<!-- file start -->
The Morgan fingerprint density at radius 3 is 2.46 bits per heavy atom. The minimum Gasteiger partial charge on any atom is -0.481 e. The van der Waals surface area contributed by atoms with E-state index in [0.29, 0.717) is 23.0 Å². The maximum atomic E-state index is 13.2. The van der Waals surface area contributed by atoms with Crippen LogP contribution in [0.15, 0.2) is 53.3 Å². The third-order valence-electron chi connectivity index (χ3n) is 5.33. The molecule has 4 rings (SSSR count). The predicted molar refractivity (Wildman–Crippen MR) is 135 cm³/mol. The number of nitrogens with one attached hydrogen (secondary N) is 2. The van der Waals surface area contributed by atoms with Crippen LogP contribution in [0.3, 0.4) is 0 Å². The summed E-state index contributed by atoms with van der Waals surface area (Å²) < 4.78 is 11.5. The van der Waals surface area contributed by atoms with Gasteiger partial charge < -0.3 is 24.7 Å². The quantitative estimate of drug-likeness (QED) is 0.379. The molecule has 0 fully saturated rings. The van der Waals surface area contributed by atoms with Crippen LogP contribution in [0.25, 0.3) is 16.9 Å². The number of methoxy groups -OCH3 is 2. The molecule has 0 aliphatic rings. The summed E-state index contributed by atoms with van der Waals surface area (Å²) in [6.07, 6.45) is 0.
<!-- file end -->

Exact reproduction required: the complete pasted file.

The Morgan fingerprint density at radius 3 is 2.46 bits per heavy atom. The minimum Gasteiger partial charge on any atom is -0.481 e. The van der Waals surface area contributed by atoms with E-state index in [0.29, 0.717) is 23.0 Å². The maximum atomic E-state index is 13.2. The van der Waals surface area contributed by atoms with Crippen LogP contribution in [0.15, 0.2) is 53.3 Å². The third-order valence-electron chi connectivity index (χ3n) is 5.33. The molecule has 4 rings (SSSR count). The predicted molar refractivity (Wildman–Crippen MR) is 135 cm³/mol. The number of nitrogens with one attached hydrogen (secondary N) is 2. The van der Waals surface area contributed by atoms with Crippen LogP contribution in [0.3, 0.4) is 0 Å². The summed E-state index contributed by atoms with van der Waals surface area (Å²) < 4.78 is 11.5. The van der Waals surface area contributed by atoms with Gasteiger partial charge < -0.3 is 24.7 Å². The quantitative estimate of drug-likeness (QED) is 0.379. The molecule has 0 fully saturated rings. The van der Waals surface area contributed by atoms with Crippen LogP contribution in [0.25, 0.3) is 16.9 Å². The number of methoxy groups -OCH3 is 2. The molecule has 0 aliphatic rings. The summed E-state index contributed by atoms with van der Waals surface area (Å²) in [6.07, 6.45) is 0.